By René Chartrand
Published by Helion
During the second half of the 17th century, France underwent a military transformation of such magnitude that in the space of a generation it overturned the supremacy of Spain to become the pre- eminent power in Europe.
The growth of the French military machine was a major influence on Britain during this period – British regiments fought alongside French against the Spanish, then against the Dutch. Then, during the Williamite War towards the end of the period, British soldiers fought against the French, while French soldiers fought alongside the Jacobites.
Given this, it is surprising that there is relatively little about the armies of Louis XIV available in English. Much of what is available is by just two authors, René Chartrand being one.
This is the first in a planned four-volume history of the army of Louis XIV by Chartrand for Helion’s ever-expanding Century of the Soldier series.
This series is growing beyond the familiar territory of the British Civil Wars, and has recently involved a partial switch to the second-half of the 17th century, the period of European history dominated by Louis XIV.
The author should already be known to students of the French armies of the 17th and 18th centuries, and just the prospect of a new title by Chartrand is something to get enthusiastic about. Volume 1 of The Armies and Wars of the Sun King certainly does not disappoint.
The volume comprises three main sections. In the first, the author outlines the first 25 years of Louis’ reign, including the Thirty Years War, the Battle of Rocroi (surely one of the most important battles in European history), the Fronde civil wars, and further successes against Spain. It culminates in 1668 with the final capture of Spanish Flanders and Franche-Comté.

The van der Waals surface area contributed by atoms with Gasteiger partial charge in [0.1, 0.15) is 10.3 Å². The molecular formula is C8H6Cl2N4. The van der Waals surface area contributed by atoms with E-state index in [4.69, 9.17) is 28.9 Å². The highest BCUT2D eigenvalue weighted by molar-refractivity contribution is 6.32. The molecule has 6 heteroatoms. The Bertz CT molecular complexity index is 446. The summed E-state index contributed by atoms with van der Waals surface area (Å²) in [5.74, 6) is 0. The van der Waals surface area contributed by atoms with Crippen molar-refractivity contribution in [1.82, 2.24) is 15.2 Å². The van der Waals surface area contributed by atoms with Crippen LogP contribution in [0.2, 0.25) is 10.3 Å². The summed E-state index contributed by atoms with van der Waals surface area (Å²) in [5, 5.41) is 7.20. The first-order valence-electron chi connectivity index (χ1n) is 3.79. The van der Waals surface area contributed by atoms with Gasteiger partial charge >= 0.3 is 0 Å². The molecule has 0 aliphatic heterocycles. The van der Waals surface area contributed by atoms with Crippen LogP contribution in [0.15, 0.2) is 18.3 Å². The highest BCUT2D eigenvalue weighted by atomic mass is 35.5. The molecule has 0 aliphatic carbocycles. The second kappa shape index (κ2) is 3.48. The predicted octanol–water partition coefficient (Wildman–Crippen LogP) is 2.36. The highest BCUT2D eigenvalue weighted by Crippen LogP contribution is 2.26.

The transformation of the army of Louis XIV into the finest in Europe was only possible through the combined efforts of two exceptionally talented ministers: Colbert and Louvois. The role of both is considered in the second section, where the author surveys the command of the army, providing mini-biographies of its leaders (including the Grand Condé, Turenne, Vauban, and the Duke of Berwick, a cousin of Marlborough).
The final 65 pages of the book cover the elite of Louis’ army, the guard regiments. Each is described in turn, including uniforms, weapons, and colours, together with a chronological list of its ‘battle honours’: battles, sieges, and campaigns (although for those not familiar with French military history, an indication of which was a siege and which a battle would have been useful). The volume concludes with three appendices, including an outline of the Spanish Army of the 17th century.
As well as being expertly written, the book is lavishly illustrated with 32 colour plates and 167 black-and-white illustrations. If Mark Allen’s Armies and Enemies of Louis XIV (number 36 in the series and reviewed in May 2019’s MHM) provided an appetiser to the subject, then this is a sumptuous main course. The only disappointment is that Volume 2, which focuses on the infantry, is not due to be published until December.
Review by David Flintham
This article was published in the December 2019 issue of Military History Matters. To find out more about subscribing to the magazine, click here.